Guest Blog: Familien Buch Part 1

Way up in the Pennines, Andrew and Carol Oldham, aka Pig Row has embarked on creating a wartime garden.  ‘Pig for Victory’, they are turning back the clock to 1943, growing the vegetables their grandparents would’ve grown. We’ve never met face to face; we’ve offered each other support, made each other laugh, sent plants. We’ve enjoyed communicating via Facebook, Twitter and of course catching up with all of the latest news of their wartime plot online. This is all easy and enjoyable as we have two great passions in common, gardening and Victorian walled gardens, more on that later! In one of our many conversations, we talk about the fact that my father is German; I wonder aloud, it would be interesting to know if my German grandparents and great grandparents had their own wartime garden, what was life like for them during the war? Andrew leaps onto this idea and suggests I write a guest blog!

The family book from WW2 Germany.

I have a copy of a very special book; German families during Hitler’s rule had to record a ‘Familien Buch’, a complete record of a family’s life in Nazi Germany.

My father was born in the midst of Hitler’s rule and the outbreak of the war.  The first page says, ‘Who are you? Where are you going?’ There are many quotes from the Führer himself, Himmler and Goebbels, talking of the importance of the purity of Aryan blood.  Imprinted onto most of the pages is the ‘Third Reich Eagle’ of the RDF - along with swastikas.  I am in the middle of translating ‘the book of our family’, written by my grandmother who I never met, with my very ropey German, the help of online translation tools and my wonderful father. A lot of my father’s memories of the war are painful, this is all still too recent and atrocities occurred on both sides. My grandmother, Erika’s handwriting records information of our family going back six generations. There are photos of my great, great, great grandparents and of my own grandparents on their wedding day. My grandfather Werner, a Dental Surgeon, is proudly shown in his SS uniform emblazoned with swastikas, they settled into married life in Uelzen.  Each family member has their own section in the family book. Erika records the arrival of her first son, my father; Thilo born on the 23rd April 1940 in Müttergenesungsheim Steinhöring, the very first Lebensborn home established by the Nazi’s to ‘improve’ the German race. The date of my father’s birth was a disappointment to my grandparents as they had planned and hoped for my father’s arrival to be on the 20th April, Hitler’s birthday. By right he would have become my father’s godfather with a certificate and gift of money at birth, annually repeated and bringing prestige for our family. My father’s name giving ceremony was carried out in the Nazi fashion of the time, being placed naked on his back on top of a raised table in front of a large picture of The Fuhrer surrounded by swastika flags and a bare sword placed over the length of his body.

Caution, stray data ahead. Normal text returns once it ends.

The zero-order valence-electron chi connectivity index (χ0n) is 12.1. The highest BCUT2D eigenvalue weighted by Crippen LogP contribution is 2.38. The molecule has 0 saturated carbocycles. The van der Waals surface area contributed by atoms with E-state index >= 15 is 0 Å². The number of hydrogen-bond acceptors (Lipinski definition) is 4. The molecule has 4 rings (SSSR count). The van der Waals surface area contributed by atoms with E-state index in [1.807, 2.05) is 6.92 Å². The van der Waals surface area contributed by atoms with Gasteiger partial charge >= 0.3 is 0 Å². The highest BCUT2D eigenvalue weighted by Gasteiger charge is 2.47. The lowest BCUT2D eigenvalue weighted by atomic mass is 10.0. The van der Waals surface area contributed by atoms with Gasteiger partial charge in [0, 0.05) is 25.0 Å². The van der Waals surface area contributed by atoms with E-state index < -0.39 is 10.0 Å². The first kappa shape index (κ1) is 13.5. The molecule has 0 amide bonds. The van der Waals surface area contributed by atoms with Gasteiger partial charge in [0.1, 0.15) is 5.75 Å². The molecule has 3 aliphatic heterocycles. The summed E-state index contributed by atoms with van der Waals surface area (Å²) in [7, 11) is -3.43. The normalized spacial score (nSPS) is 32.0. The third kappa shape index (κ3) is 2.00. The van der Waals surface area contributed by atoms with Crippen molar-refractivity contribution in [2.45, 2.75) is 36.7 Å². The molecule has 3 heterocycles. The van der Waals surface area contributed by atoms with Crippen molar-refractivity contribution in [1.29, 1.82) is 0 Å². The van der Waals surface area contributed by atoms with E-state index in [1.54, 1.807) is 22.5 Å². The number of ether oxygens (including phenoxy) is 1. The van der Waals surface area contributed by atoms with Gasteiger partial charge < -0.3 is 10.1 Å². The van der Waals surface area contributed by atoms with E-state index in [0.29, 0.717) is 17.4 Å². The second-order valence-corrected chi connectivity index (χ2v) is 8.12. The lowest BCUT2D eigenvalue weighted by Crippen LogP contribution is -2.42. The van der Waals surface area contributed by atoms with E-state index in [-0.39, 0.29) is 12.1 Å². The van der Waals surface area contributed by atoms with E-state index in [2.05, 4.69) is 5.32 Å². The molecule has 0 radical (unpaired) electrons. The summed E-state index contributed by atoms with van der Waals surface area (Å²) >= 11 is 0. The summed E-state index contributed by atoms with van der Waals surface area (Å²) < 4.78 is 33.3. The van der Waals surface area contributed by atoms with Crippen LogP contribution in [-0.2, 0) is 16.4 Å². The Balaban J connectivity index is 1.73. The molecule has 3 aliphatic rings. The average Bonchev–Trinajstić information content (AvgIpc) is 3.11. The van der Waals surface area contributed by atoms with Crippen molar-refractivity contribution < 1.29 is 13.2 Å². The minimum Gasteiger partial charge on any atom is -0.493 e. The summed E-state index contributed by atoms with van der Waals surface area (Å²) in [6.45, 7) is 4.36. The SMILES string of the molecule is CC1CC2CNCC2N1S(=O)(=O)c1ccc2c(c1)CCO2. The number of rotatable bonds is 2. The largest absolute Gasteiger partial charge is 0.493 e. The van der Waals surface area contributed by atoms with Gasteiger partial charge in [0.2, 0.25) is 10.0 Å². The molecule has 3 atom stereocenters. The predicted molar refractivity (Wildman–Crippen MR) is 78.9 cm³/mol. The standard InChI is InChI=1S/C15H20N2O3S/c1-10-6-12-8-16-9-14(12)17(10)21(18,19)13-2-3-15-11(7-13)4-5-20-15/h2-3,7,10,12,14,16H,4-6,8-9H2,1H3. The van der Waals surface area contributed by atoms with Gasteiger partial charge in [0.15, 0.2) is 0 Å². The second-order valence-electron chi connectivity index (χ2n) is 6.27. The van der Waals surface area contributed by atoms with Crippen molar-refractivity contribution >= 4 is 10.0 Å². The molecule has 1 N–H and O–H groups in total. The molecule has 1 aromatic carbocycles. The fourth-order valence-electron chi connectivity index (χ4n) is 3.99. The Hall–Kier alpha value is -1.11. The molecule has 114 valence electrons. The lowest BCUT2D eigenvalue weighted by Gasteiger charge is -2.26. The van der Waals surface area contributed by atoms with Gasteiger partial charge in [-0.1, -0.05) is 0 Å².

How women with post-natal depression in Germany in WW2 were victims of genocide.

As a member of the SS offices, my grandfather qualified for a family start-up loan of 1,000 RM (Reichsmark) designed to enable the recipients to raise a family in the best possible conditions whilst the husband took part in the war effort. On the birth of a child, one quarter of the loan would be written off; four children would wipe the total amount clean. My grandparents went on to have another boy one year later, followed by a girl in 1943. This is when things started to go very wrong for my young father and his siblings. Since taking the officer loan, the goal posts had been moved by Himmler in 1943 and they now had to produce four male children in order to get the loan amount reduced. My grandmother was greatly affected by both this decision and the birth of my aunt and began to suffer from post natal depression, a condition not recognised at the time. She was taken to the nearest hospital 20 miles away in Lüneburg, my great grandmother Kork took charge of the three children all under five years old with my aunt being only eight months old at the time. On the 19th February 1944 my grandmother’s brother Martin, received a phone call from the hospital informing him that my grandmother had passed away. How could this have happened? She seemed healthy although upon investigation with neighbours, it would appear she was struggling mentally. My great uncle informed my father a few months before he passed away himself in 1996, that he had been asked to identify my grandmother’s body at the hospital in Lüneburg. When Uncle Martin was led to my Grandmothers hospital room, he requested a few minutes to be left in private with his sister. He was suspicious as to how she had died so suddenly. When granted he quickly examined her and found needle marks in her left, lower arm confirming his suspicion that she had been given a lethal injection. My grandmother’s death certificate records death from Diptheria and Pneumonia a standard phrase used for termination due to ‘economic planning reasons’.  We now know, this was common practice at this hospital where thousands of mentally and physically ill children and adults lives were terminated by their own people.

More from Emma Davies on her family history this evening at 7:00PM.